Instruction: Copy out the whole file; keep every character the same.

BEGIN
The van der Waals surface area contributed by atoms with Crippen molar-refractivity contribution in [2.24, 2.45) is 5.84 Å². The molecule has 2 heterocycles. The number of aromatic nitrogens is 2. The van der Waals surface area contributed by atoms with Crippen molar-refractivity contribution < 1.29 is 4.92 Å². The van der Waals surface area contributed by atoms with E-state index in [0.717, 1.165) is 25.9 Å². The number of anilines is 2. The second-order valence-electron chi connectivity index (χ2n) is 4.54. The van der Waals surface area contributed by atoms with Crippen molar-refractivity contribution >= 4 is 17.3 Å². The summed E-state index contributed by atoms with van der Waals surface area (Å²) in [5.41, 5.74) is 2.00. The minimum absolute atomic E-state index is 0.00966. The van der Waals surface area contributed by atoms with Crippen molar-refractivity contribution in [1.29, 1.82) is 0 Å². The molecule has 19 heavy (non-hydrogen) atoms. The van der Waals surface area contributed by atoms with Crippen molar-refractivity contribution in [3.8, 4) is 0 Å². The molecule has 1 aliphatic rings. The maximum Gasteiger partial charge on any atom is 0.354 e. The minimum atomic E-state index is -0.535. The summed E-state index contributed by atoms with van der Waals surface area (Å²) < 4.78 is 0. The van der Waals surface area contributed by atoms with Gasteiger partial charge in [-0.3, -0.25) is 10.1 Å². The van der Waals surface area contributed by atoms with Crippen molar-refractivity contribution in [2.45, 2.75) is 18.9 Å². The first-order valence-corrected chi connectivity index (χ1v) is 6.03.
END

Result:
The van der Waals surface area contributed by atoms with Crippen molar-refractivity contribution in [2.24, 2.45) is 5.84 Å². The molecule has 2 heterocycles. The number of aromatic nitrogens is 2. The van der Waals surface area contributed by atoms with Crippen molar-refractivity contribution < 1.29 is 4.92 Å². The van der Waals surface area contributed by atoms with E-state index in [0.717, 1.165) is 25.9 Å². The number of anilines is 2. The second-order valence-electron chi connectivity index (χ2n) is 4.54. The van der Waals surface area contributed by atoms with Crippen molar-refractivity contribution >= 4 is 17.3 Å². The summed E-state index contributed by atoms with van der Waals surface area (Å²) in [5.41, 5.74) is 2.00. The minimum absolute atomic E-state index is 0.00966. The van der Waals surface area contributed by atoms with Crippen molar-refractivity contribution in [1.29, 1.82) is 0 Å². The molecule has 19 heavy (non-hydrogen) atoms. The van der Waals surface area contributed by atoms with Crippen molar-refractivity contribution in [3.8, 4) is 0 Å². The molecule has 1 aliphatic rings. The maximum Gasteiger partial charge on any atom is 0.354 e. The minimum atomic E-state index is -0.535. The summed E-state index contributed by atoms with van der Waals surface area (Å²) < 4.78 is 0. The van der Waals surface area contributed by atoms with Gasteiger partial charge in [-0.3, -0.25) is 10.1 Å². The van der Waals surface area contributed by atoms with Crippen molar-refractivity contribution in [2.45, 2.75) is 18.9 Å². The first-order valence-corrected chi connectivity index (χ1v) is 6.03.